D7076 in currently on the East Lancs Railway and was taken out of traffic in late 2008 for repairs. It was then discovered that the engine would need a complete rebuild so a Maybach MD-655 engine from D1041 "Western Prince", which itself was being overhauled, was fitted to D7076 to make it operational. Unsurprisingly, the resultant loco acquired the nickname "WesMek". However the oco was again taken out of service early in 2010 when MD-655 itself developed a fault.
During the summer of 2011, two ex-Hymek MD-870 engines were discovered in a York scrapyard! Both engines were in excellent condition and both were purchased by the East Lancs Railway and one was subsequently fitted to D7076 with the second engine being kept as a spare. So it was that, in the summer of 2014, D7076 emerged in BR blue livery with full yellow ends.

Monday, April 20, 2015

Tri-ang Pullman Cars

These Tri-ang Pullman Coaches were first introduced in 1958 and were scaled at 57ft (9") as against 66' of the real cars.
The body profiles, with the upper sides sloping slightly inwards, was closest to the electric multiple unit Pullmans and could be quite easily modified to represent a Brighton Belle car.
The tables mostly had plain brass lampshades but, sometimes, they were painted pink, as in 'Mary' above. At one stage the lamps were even reduced to a narrow spike!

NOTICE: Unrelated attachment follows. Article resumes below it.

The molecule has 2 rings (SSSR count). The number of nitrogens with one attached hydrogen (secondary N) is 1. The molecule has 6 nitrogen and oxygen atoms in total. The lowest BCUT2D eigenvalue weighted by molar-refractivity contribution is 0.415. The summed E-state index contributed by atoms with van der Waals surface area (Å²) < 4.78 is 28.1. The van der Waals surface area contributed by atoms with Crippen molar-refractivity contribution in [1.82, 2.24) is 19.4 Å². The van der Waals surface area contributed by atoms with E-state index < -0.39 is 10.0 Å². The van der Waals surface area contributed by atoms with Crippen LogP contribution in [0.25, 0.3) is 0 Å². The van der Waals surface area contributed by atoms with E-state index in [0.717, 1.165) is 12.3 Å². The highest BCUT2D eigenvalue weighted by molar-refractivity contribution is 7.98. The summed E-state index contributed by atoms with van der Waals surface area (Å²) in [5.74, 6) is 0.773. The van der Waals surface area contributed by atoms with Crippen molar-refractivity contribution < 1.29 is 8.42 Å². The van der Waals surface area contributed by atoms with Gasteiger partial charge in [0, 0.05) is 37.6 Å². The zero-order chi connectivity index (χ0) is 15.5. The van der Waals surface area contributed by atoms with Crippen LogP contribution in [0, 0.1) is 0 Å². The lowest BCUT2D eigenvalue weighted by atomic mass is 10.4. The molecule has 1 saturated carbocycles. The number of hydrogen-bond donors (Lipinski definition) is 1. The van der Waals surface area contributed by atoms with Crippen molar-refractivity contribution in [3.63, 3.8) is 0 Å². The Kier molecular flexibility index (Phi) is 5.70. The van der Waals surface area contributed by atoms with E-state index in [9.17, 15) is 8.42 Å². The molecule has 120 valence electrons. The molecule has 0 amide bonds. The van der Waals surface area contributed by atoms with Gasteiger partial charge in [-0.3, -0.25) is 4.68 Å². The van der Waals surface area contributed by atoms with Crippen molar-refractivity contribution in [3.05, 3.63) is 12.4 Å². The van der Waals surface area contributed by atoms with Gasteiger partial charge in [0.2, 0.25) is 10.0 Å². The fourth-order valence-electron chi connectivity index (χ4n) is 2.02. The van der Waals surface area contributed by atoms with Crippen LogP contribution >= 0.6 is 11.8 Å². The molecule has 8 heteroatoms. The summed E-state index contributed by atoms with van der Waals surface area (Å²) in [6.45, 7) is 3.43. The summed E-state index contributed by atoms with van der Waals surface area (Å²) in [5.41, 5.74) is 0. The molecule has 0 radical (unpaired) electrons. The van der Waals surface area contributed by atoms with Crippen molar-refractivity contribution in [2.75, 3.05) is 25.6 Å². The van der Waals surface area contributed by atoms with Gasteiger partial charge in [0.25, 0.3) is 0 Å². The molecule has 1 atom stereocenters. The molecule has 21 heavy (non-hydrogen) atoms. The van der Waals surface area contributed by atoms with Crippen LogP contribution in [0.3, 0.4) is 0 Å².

An example of 'Jane' has apparently been found with blue lampshades instead of pink. I have not seen one myself and, not surprisingly, it is considered to be quite rare.
Other rarer versions of these cars had them with cream coloured roofs instead of white ones and I have seen examples of these.
Later models were adorned with white rimmed wheels, as in 'Jane' above.
In 1962, Golden Arrow stickers were also supplied, separately, together with a locomotive headboard. 
The Catalogue Number for all of the three parlour cars was the same, i.e: R228 while for the Brake Car it was R328.
These iconic coaches continued in production until 1973.

Sunday, April 12, 2015

Hornby Signal Gantry

I managed to pick up this Hornby Signal Gantry the other day in a small model railway shop in Plymouth.
It is missing one of the track clips but, apart from that, it is complete and undamaged.
The Catalogue Nº is R140 (later to be renumbered as R203) and this particular gantry dates from around 1979.
It is really quite rare to find one of these in such a nice, boxed condition.

Ballast, Bothy and a Baby Bachmann

Time for another update on our progress so far and from the top picture, you can see that the Ballast Yard is still being worked upon. I think we have now given it its final coating of stone and rock dust and, from the photo, you can see that the glue is still fairly wet! Next time we will be concentrating on the edges and, maybe, installing some yard lights.